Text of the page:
Michigan Court of Appeals Orders Ionia Court to Reconsider Sentencing in 2006 Murder Case

In July of 2011, 24-year-old Justin Stephens was convicted of murdering an 80-year-old woman in 2006. Stephens, who was 17 at the time, allegedly killed a Hubbardston resident, Bernita “Billie” Cunningham, in her home. The murder went unsolved for several years, and was featured in a show called “Silent Night, Violent Night” on the Investigation Discovery network last year.

In 2006, the victim’s body was discovered dead inside her home; shattered Christmas decorations were strewn across the home, according to a news article at Mlive.com. Initially, Cunningham’s death was ruled an accident, however after family members kept insisting the death was no accident, investigators re-classified it as a homicide. She was stabbed several times after catching Stephens in the act of stealing money from her home upon returning from an errand. Stephens lived across the street from the victim.

The victim’s body was exhumed about two months following her death after family members eventually convinced police to reopen the investigation; they also hired a private investigator. Even then, coroner Stephen Cohle could not come to a conclusive determination regarding the cause of Cunningham’s death.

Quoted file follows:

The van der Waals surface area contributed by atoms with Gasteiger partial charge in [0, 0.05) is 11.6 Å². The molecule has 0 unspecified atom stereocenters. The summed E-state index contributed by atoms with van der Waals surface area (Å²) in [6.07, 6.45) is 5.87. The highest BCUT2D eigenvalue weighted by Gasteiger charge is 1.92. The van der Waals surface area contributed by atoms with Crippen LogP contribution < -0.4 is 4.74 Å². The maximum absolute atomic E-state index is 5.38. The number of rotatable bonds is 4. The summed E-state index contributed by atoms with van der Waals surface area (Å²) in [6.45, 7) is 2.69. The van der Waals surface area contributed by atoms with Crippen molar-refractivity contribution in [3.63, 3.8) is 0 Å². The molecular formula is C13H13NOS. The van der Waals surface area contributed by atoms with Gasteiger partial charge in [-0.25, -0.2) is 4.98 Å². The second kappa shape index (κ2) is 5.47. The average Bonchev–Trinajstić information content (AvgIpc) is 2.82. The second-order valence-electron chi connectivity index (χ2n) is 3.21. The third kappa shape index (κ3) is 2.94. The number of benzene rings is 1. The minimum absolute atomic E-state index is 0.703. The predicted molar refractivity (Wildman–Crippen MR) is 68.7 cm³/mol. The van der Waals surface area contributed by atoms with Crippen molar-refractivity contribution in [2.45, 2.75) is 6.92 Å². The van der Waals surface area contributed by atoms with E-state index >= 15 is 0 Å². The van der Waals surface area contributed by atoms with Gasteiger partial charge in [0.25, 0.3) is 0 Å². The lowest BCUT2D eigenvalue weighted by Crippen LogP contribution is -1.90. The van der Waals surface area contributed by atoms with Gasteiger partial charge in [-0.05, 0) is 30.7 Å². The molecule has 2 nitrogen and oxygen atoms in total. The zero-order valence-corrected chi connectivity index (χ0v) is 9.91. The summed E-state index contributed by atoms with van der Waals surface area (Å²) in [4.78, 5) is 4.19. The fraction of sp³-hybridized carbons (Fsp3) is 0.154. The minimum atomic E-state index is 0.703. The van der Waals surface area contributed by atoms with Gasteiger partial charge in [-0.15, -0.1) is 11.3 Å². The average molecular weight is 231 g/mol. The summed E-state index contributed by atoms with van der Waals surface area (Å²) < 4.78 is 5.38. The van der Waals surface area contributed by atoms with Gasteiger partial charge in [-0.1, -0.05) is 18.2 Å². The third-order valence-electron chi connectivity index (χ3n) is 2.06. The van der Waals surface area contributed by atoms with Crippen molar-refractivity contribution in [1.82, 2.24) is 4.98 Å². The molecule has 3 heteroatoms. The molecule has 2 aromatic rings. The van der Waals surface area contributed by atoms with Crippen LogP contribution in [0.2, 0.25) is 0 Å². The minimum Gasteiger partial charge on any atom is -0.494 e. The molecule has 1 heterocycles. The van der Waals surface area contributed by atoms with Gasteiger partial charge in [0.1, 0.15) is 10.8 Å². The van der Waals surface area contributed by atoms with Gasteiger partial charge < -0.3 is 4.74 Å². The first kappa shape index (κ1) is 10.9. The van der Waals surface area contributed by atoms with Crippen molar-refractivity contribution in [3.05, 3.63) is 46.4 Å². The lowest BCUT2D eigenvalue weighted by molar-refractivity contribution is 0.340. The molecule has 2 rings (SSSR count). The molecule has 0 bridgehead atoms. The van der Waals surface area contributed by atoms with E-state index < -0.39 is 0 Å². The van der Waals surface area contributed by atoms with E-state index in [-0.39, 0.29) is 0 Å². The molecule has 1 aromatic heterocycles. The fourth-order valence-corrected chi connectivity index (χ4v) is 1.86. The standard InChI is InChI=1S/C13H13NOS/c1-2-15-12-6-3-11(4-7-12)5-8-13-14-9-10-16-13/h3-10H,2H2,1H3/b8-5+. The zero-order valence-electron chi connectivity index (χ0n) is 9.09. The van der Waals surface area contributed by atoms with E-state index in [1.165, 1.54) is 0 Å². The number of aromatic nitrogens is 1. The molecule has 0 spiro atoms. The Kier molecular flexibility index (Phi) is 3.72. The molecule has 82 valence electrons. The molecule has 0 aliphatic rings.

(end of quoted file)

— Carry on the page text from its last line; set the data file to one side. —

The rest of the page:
Eventually Michigan State Police took over the investigation, and identified Stephens as a suspect. He allegedly later confessed to both his sister and police that he committed the murder. Following his conviction for first-degree murder in 2011, Stephens was sentenced to life in prison without parole.

Stephens appealed his sentence on grounds that his confession was improperly used by police in testimony at trial. While the Court of Appeals did not agree with Stephen’s argument, they did find that the defendant’s sentence should be looked at again as he was 17 years old at the time of the murder. The U.S. Supreme Court ruled in 2012 that cases involving minors facing mandatory life sentences need special consideration.

The appeals court recommended that the circuit court take into consideration the defendant’s family and home environment, mental/emotional development, age, and other factors to determine if Stephens still deserves the sentence originally handed down by Judge David Hoort.

Individuals who feel they have been wrongly convicted or sentenced too harshly should consult with a Michigan criminal appeals attorney who is skilled and thoroughly familiar with the appeals process.

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